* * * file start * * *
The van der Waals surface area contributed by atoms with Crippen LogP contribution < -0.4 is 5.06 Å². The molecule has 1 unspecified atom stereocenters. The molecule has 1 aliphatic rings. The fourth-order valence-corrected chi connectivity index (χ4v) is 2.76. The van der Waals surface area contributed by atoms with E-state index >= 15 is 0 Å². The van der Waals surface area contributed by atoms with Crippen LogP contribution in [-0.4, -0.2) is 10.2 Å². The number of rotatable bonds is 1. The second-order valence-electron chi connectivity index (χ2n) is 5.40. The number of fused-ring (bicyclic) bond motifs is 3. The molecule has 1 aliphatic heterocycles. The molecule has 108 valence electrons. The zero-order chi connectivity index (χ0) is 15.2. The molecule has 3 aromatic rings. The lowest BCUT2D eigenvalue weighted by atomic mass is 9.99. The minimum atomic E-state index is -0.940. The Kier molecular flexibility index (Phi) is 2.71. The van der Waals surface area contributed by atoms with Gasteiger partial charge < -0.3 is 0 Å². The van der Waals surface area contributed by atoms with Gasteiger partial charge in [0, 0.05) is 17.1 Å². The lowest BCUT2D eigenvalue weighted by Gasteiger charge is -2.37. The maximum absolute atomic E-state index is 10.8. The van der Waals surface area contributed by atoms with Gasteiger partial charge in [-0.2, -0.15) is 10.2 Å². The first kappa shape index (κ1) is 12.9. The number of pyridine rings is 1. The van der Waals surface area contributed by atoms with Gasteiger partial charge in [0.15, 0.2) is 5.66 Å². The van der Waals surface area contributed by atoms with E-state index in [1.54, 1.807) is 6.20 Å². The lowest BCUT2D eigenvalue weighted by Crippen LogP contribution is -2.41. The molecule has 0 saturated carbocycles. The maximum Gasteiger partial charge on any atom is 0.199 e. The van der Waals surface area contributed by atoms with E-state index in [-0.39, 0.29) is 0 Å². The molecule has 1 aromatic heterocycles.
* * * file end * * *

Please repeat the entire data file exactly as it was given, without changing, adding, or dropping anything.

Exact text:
The van der Waals surface area contributed by atoms with Crippen LogP contribution < -0.4 is 5.06 Å². The molecule has 1 unspecified atom stereocenters. The molecule has 1 aliphatic rings. The fourth-order valence-corrected chi connectivity index (χ4v) is 2.76. The van der Waals surface area contributed by atoms with E-state index >= 15 is 0 Å². The van der Waals surface area contributed by atoms with Crippen LogP contribution in [-0.4, -0.2) is 10.2 Å². The number of rotatable bonds is 1. The second-order valence-electron chi connectivity index (χ2n) is 5.40. The number of fused-ring (bicyclic) bond motifs is 3. The molecule has 1 aliphatic heterocycles. The molecule has 108 valence electrons. The zero-order chi connectivity index (χ0) is 15.2. The molecule has 3 aromatic rings. The lowest BCUT2D eigenvalue weighted by atomic mass is 9.99. The minimum atomic E-state index is -0.940. The Kier molecular flexibility index (Phi) is 2.71. The van der Waals surface area contributed by atoms with Gasteiger partial charge < -0.3 is 0 Å². The van der Waals surface area contributed by atoms with Gasteiger partial charge in [0, 0.05) is 17.1 Å². The lowest BCUT2D eigenvalue weighted by Gasteiger charge is -2.37. The maximum absolute atomic E-state index is 10.8. The van der Waals surface area contributed by atoms with Gasteiger partial charge in [-0.2, -0.15) is 10.2 Å². The first kappa shape index (κ1) is 12.9. The number of pyridine rings is 1. The van der Waals surface area contributed by atoms with Gasteiger partial charge in [0.15, 0.2) is 5.66 Å². The van der Waals surface area contributed by atoms with E-state index in [1.54, 1.807) is 6.20 Å². The lowest BCUT2D eigenvalue weighted by Crippen LogP contribution is -2.41. The molecule has 0 saturated carbocycles. The maximum Gasteiger partial charge on any atom is 0.199 e. The van der Waals surface area contributed by atoms with E-state index in [-0.39, 0.29) is 0 Å². The molecule has 1 aromatic heterocycles.